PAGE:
The four companion volumes of Nature and Scripture in the Abrahamic Religions contribute to a contextual evaluation of the mutual influences between scriptural exegesis and hermeneutics on the one hand and practices or techniques of interpretation in natural philosophy and the natural sciences on the other. We seek to raise the low profile this theme has had both in the history of science and in the history of biblical interpretation. Furthermore, questions about the interpretation of scripture continue to be provoked by current theological reflection on scientific theories. We also seek to provide a historical context for renewed reflection on the role of the hermeneutics of scripture in the development of theological doctrines that interact with the natural sciences.
Contributors are Peter Barker, Paul M. Blowers, James J. Bono, Pamela Bright, William E. Carroll, Kathleen M. Crowther, Maurice A. Finocchiaro, Carlos Fraenkel, Miguel A. Granada, Peter Harrison, Kenneth J. Howell, Eric Jorink, Kerry V. Magruder, Scott Mandelbrote, Charlotte Methuen, Robert Morrison, Richard J. Oosterhoff, Volker R. Remmert, T. M. Rudavsky, Stephen D. Snobelen, Jitse M. van der Meer, and Rienk H. Vermij.
Jitse M. van der Meer, Ph.D. (1978) University of Nijmegen, is Professor of Biology and History and Philosophy of Science at Redeemer University College (Ontario, Canada). Among his recent publications is J.H. Brooke, M.J. Osler & J.M. van der Meer (eds.), Science in Theistic Contexts: Cognitive Dimensions (University of Chicago Press, 2001).
Scott Mandelbrote is Official Fellow and Director of Studies in History, Peterhouse, Cambridge University. He recently published Footprints of the Lion: Isaac Newton at Work (Cambridge University Library, 2001).
Notes on Contributors
List of Illustrations
1. Introduction, Jitse M. van der Meer & Scott Mandelbrote
2. On the Concept and History of Philosophical Religions, Carlos Fraenkel
PART I. 100-800
3. Nature and Scripture: The Two Witnesses to the Creator, Pamela Bright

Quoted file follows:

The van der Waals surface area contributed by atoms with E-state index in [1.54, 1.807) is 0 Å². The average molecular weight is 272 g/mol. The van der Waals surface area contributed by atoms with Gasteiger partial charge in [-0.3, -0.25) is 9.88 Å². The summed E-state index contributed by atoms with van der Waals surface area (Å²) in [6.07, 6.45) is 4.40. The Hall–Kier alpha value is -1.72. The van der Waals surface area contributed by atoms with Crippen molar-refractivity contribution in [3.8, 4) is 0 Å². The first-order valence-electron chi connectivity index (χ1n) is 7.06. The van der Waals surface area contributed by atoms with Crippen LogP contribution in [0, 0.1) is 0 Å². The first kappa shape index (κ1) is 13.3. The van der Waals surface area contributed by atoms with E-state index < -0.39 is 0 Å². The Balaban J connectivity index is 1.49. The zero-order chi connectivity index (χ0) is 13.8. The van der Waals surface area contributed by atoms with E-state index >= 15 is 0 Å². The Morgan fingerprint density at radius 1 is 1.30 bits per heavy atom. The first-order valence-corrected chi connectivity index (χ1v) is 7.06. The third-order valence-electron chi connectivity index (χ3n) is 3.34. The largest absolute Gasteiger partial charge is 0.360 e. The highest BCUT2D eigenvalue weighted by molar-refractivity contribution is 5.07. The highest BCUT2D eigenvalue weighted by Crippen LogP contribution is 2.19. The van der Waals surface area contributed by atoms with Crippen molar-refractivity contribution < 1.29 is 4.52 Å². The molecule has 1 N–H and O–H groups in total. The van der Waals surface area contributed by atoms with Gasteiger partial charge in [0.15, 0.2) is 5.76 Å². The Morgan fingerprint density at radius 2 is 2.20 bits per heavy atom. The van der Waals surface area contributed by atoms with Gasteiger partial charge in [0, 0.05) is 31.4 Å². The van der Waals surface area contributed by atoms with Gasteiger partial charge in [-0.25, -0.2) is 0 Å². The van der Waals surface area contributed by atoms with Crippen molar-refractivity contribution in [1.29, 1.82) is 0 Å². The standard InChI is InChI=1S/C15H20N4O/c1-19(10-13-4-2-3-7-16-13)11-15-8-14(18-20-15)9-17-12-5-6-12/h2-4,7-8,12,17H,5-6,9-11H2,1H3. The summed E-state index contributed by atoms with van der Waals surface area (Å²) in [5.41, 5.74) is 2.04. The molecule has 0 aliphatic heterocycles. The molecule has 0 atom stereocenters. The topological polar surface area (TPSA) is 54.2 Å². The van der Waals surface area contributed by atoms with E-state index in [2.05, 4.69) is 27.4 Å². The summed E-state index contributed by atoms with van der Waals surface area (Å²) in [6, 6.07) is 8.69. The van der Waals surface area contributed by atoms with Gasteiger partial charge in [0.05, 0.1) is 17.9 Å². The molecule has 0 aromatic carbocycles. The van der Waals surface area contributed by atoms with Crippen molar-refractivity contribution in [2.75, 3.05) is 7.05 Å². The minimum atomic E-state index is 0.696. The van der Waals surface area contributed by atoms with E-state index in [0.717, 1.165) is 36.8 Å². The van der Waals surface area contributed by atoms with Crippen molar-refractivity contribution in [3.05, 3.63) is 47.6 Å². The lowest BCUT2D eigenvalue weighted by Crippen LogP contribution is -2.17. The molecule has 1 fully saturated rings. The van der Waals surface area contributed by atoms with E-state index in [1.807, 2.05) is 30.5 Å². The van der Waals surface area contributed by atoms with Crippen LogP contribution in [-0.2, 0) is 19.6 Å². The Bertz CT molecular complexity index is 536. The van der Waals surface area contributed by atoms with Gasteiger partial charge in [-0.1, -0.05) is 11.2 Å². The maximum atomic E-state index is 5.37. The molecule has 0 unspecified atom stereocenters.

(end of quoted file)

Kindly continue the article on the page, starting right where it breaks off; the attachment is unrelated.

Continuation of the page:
4. Natural Knowledge and Textual Meaning in Augustine’s Interpretation of Genesis: The Three Functions of Natural Philosophy, Kenneth J. Howell
PART II. 800-1450
5. Interpreting the Books of Nature and Scripture in Medieval and Early Modern Thought: An Introductory Essay, Charlotte Methuen
6. Thomas Aquinas on Science, Sacra Doctrina, and Creation, William E. Carroll
7. Science and Theodicy in Qur’an 2: 6/7, Robert Morrison
8. Entering ‘This Sublime and Blessed Amphitheatre’: Contemplation of Nature and Interpretation of the Bible in the Patristic Period, Paul M. Blowers
PART III. 1450-1700
9. The Two Books and Adamic Knowledge: Reading the Book of Nature and Early Modern Strategies for Repairing the Effects of the Fall and of Babel, James J. Bono
10. “In The Language of Men”: The Hermeneutics of Accommodation in the Scientific Revolution, Stephen D. Snobelen
11. Hermeneutics and Natural Knowledge in the Reformers, Peter Harrison
12. God, Scripture, and the Rise of Modern Science (1200-1700): Notes in the Margin of Harrison’s Hypothesis, Jitse M. van der Meer & Richard A. Oosterhof
13. Sacred Philosophy, Secular Theology: The Mosaic Physics of Levinus Lemnius (1505-1568) and Francisco Valles (1524-1592), Kathleen M. Crowther
14. “Horrible and Blasphemous”: Isaac la Peyrère, Isaac Vossius and the Emergence of Radical Biblical Criticism in the Dutch Republic, Eric Jorink
15. Thomas Burnet, Biblical Idiom and 17th-Century Theories of the Earth, Kerry V. Magruder
16. “Not in the Language of Astronomers”: Isaac Newton, the Scriptures and the Hermeneutics of Accommodation, Stephen D. Snobelen
17. Creation, Time and Biblical Hermeneutics in Early Modern Jewish Philosophy, Tamar M. Rudavsky
PART IV. COPERNICAN DEBATES AND SCRIPTURE
18. Tycho Brahe, Caspar Peucer, and Christoph Rothmann on Cosmology and the Bible, Miguel A. Granada
19. Kepler and Melanchthon on the Biblical Arguments against Copernicanism, Peter Barker
20. The Debate on the Motion of the Earth in the Dutch Republic in the 1650s, Rienk H. Vermij
21. The Biblical Argument against Copernicanism and the Limitation of Biblical Authority: Ingoli, Foscarini, Galileo, Campanella, Maurice A. Finocchiaro
22. “Our Mathematicians have Learned and Verified this”: Jesuits, Biblical Exegesis and the Mathematical Sciences in the Late Sixteenth and Early Seventeenth Centuries, Volker R. Remmert
23. The Hermeneutics of Nature and Scripture in Early Modern Science and Theology, Kenneth J. Howell
All those interested in the history of the following disciplines: natural philosophy, religion, exegesis, hermeneutics, theology, linguistics, astronomy, physical science, earth sciences, and the life sciences. Professionals (historians, historians of science, historians of religion, historians of interpretation, theologians, scientists, historians of language), students and educated lay-persons.